grey colour from the red it was originally. It is likely that the red powder had already slightly oxidised into Cu​2​O 
which is red in colour, which allowed the substance to oxidise further into CuO when heated.  
6. Assume that you are correct in your quantitative determination from question 4. Using the percent oxygen by 
mass that you measured as your experimental value and the percent oxygen by mass of the actual oxide as your 
theoretical value calculate the percent error using the following formula. 
|(9.8 − 11.178)/11.178| * 100 = 12.33%  
7. How would the following scenarios affect the accuracy of your results and what type of copper oxide you think 
you formed? For each scenario state which direction the error would shift the results, whether the errors would 
be large or small and how it would affect your determination of which copper oxide was formed. 
a. Spilling some copper oxide before making the final mass measurement. 
If one was exceedingly lucky, spilling some copper oxide before making the final mass measurement 
would only decrease the mass slightly, and not give one a negative value when the difference in mass before 
and after the reaction occurs is taken. However, the error would likely be very large because there was such a 
small amount of copper to being with. The former, decreasing the mass slightly situation would lead one to 
believe there was less oxygen added to the mass than there actually was before the spill, and therefore lead 
them to believe that they created Cu​2​O as opposed to CuO because Cu​2​O has a lower oxygen percentage. The 
latter situation would lead to the individual having to re-do the lab because there is no such thing as a negative 
oxygen percentage.  
b. Not heating the sample long enough or hot enough to cause a complete reaction 
The failure to heat the copper long enough or at a high enough temperature would cause less oxygen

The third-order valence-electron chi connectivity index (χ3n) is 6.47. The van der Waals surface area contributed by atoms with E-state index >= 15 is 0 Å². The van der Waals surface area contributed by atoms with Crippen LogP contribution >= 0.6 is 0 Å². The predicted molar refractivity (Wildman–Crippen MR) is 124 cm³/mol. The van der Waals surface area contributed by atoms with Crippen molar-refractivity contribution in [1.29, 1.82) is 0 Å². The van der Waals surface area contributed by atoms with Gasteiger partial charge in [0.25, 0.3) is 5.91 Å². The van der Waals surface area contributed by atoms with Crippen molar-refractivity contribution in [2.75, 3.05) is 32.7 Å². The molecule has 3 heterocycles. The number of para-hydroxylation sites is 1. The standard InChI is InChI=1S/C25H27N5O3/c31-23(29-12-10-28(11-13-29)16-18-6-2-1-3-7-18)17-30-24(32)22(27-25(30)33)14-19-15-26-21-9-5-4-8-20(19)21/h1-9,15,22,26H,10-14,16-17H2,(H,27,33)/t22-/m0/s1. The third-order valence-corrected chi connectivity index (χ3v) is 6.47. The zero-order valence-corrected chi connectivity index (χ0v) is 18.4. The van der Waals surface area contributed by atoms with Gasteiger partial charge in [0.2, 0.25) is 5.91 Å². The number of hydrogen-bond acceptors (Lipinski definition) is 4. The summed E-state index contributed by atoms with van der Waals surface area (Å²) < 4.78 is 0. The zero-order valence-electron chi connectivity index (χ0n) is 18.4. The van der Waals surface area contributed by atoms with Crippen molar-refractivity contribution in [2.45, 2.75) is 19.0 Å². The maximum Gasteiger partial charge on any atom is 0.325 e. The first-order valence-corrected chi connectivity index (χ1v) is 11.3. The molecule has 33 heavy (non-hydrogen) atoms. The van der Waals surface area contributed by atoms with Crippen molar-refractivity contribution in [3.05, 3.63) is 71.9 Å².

to be added to the substance. While this error would be less severe than spilling some of the copper oxide, it 
would still significantly affect the data collected because not as many molecules would have been created. The 
difference in before and after values would be smaller, and would similarly lead to one believing that they 
created Cu​2​O, because it has a lower oxygen percentage than CuO. 
c. Not zeroing the scale 
Not zeroing the scale after another group had gone would skew the results in all kinds of wacky ways 
that are quite unpredictable. The error could be large or small, and show the mass as larger or smaller than it 
actually is. If the scale was zeroed to a smaller value than the appropriate one, it would show the mass to be 
greater, and lead one to believe that they had created CuO. If the scale was zeroed to a larger value that the 
appropriate on, it would show the mass to be smaller, and either lead to a re-do of the lab in the case of a 
negative difference, or to one believing that they had created Cu​2​O. Of course, the degree of error depends on 
the magnitude of how far away the zeroed scale is from the actual value. 
8. What measurement uncertainties or experimental errors could account for the amount and direction YOUR 
measured value differs from the expected value?  
A factor that contributed to some experimental error is that when we placed the copper in the watch 
glass, we didn’t spread it out as evenly as we should have for it all to be equally heated. This resulted in us 
trying to spread it out once it was already fairly heated, at which point we were unable to effectively move it 
around because it had formed a hard plate of copper oxide in the centre of the watch glass. This likely made 
less copper react with the oxygen to form copper oxide, lessening the actual amount of oxygen in the 
Another point of uncertainty worth mentioning is the discrepancy between the singular and total 
mass of the watch glass, starting copper, and them together. As seen in Table 1, the mass of the watch glass is 
150.4g, and the mass of the copper was 1g, so logically together they should weigh 151.4g, but instead they are 
151.32g. We are still unsure of how this happened and in what ways it would affect the experiment.